PHENIX CITY, Ala. (AP) – An Alabama teenager who called himself a white supremacist is accused of plotting to attack classmates and a teacher with small homemade explosives, though his attorney argues the allegations are blown out of proportion and the teen never intended to hurt anyone.
Derek Shrout, 17, is charged with attempted assault after authorities say he planned to use homemade explosives to attack fellow students at Russell County High School in eastern Alabama.
Russell County Sheriff Heath Taylor told The Associated Press he believed the shooting at Sandy Hook Elementary was a factor because the first date in the boy’s journal describing the plan was Dec. 17 _ three days after the Connecticut killings, where a gunman killed 20 young children and six adults.
Taylor said the boy told investigators he’s a white supremacist and five of the six students he named in his journal are black. The journal was found by a teacher, who turned it over to authorities.
His attorney, Jeremy Armstrong, declined to discuss specifics of the case, but he did say the publicity around the case so far was “blown a little out of proportion.”
“Our position is that our client had no intention to harm anybody,” he said.
A search of Shrout’s home found several small tobacco cans and two large cans, all with holes drilled in them and containing pellets. Taylor said all they needed were black powder and fuses to become explosives. The journal also allegedly mentioned using firearms. The sheriff said Shrout’s father owned a few household weapons, like a hunting rifle, a shotgun and a handgun.
“He just talks about some students, he specifically named six students and one faculty member and he talked about weapons and the amounts of ammunition for each weapon that he would use if he attacked the school,” Taylor said.
The sheriff said he didn’t believe the teen’s initial claim that the journal was a work of fiction.
“When you go to his house and you start finding the actual devices that he talked about being made, no, it’s not fiction anymore,” Taylor said. “Those devices were _ all they needed was the black powder and the fuse _ he had put a lot of time and thought into that.”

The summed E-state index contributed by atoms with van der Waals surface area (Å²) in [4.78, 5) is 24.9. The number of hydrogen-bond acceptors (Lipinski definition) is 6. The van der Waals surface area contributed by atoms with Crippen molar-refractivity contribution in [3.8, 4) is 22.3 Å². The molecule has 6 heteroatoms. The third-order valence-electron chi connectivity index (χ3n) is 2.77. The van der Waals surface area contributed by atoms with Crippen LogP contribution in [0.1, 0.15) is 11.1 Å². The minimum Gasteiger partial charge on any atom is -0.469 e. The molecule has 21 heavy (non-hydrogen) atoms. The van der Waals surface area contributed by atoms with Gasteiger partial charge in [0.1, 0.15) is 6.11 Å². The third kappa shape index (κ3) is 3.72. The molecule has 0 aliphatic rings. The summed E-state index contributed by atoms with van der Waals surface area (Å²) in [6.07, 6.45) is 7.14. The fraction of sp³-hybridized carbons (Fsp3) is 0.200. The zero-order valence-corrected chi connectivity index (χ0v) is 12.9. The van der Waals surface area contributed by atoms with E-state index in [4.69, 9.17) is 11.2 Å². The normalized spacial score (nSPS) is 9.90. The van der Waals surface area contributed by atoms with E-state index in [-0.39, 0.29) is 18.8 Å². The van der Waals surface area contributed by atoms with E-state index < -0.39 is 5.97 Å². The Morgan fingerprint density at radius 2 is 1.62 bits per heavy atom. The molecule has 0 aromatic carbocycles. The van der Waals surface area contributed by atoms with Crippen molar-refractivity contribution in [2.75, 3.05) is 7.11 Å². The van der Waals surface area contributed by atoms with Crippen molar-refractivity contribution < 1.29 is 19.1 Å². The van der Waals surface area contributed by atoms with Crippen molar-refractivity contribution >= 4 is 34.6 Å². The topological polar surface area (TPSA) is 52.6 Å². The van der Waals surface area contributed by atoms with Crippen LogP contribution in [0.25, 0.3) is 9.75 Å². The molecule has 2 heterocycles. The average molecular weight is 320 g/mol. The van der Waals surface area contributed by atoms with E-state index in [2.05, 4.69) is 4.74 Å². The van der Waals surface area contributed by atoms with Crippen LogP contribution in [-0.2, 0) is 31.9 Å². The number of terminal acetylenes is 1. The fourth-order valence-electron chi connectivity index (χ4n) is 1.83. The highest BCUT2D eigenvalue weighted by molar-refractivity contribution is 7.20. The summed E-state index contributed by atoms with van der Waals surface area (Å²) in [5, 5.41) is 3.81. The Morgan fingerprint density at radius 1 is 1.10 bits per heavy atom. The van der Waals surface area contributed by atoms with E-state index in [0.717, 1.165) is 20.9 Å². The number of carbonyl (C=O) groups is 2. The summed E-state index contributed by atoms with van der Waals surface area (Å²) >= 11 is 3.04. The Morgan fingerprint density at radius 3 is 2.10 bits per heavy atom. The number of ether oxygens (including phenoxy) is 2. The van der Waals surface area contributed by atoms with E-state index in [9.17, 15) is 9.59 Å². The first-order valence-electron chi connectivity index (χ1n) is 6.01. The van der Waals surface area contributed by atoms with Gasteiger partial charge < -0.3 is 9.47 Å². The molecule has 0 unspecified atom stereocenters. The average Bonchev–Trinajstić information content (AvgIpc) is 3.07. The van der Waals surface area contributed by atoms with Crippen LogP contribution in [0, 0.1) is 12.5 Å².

The teen, who is thin and wears glasses, said little during an initial court appearance Monday. District Judge David Johnson set bond at $75,000. Authorities said the family posted bond Monday night to secure the teen’s release.
The judge ordered the teen not to contact anyone at his school, students or teachers, and not to use the Internet without parental supervision. He also must wear an ankle monitoring device.
Some of Shrout’s classmates confirmed his interest in white supremacy.
David Kelly, the senior class president, told WTVM-TV that he was Shrout’s battalion commander in JROTC.
“At first through JROTC, he was confident, well-rounded, but as time went by, he was doing the whole white power thing,” Kelly told the station.
Another JROTC classmate, David White, said Shrout’s involvement grew deeper in his short time at the school.
“I saw that he was taking it more serious than anything, he started getting real deep into it, and he had a little group of people doing it with him. So, I thought it was getting to where I shouldn’t be around it, so I started not even hanging out with him for a long time,” White said.
Associated Press Writer Jeff Martin in Atlanta contributed to this report.
(Copyright 2013 The Associated Press. All rights reserved. This material may not be published, broadcast, rewritten or redistributed.)
- 7 common ways to get sued by your employees
- Why it might be time to upgrade your toilet
- Arizona teachers are building a better future by using technology in the classroom
- How to make summer reading fun for the whole family
- How to find relief for chronic joint pain
- Can the NBA Lottery save the Suns?
- Skip Urgent Care: 5 ailments you can treat with telemedicine
- Skin Cancer in Arizona: Stats, facts and new immunotherapy drugs making strides
- Distracted walking injuries end up not so funny
- Scary situations: 5 quick tips before you let a contractor in your home
- Four ways telemedicine is changing the health care industry
- 5 mistakes homeowners make in the spring
- Three rivers run through it: Exploring Arizona's waterways
- Smart home basics: things you need to know to get started
- 5 Surprising things causing back pain
- Arizona agriculture is a $17.1B industry
- Timeline: Arizona's roots in brewing history
- 5 reasons to love the D-backs this season
- Tips for taking your home entertainment experience to the backyard
- Tech-related injuries your parents never experienced
- Workers comp: Signs your co-worker could be a fraud
- Who's the real founder of America's pastime?
- Epidemic rising? What you need to know about Alzheimer's in Arizona
- 5 unforgettable Wooden Award winners
- Family and hard work are keys to success of modern dairy farmers
- Genetic testing could hold answers for colon cancer survival
- Cold beers and baseball: A beer lover's guide to Spring Training
- Telecommuting: 5 tips to make it work for employers and employees
- See how top CFOs feel about economic growth in the Valley
- Migraine myths that keep patients from effective treatments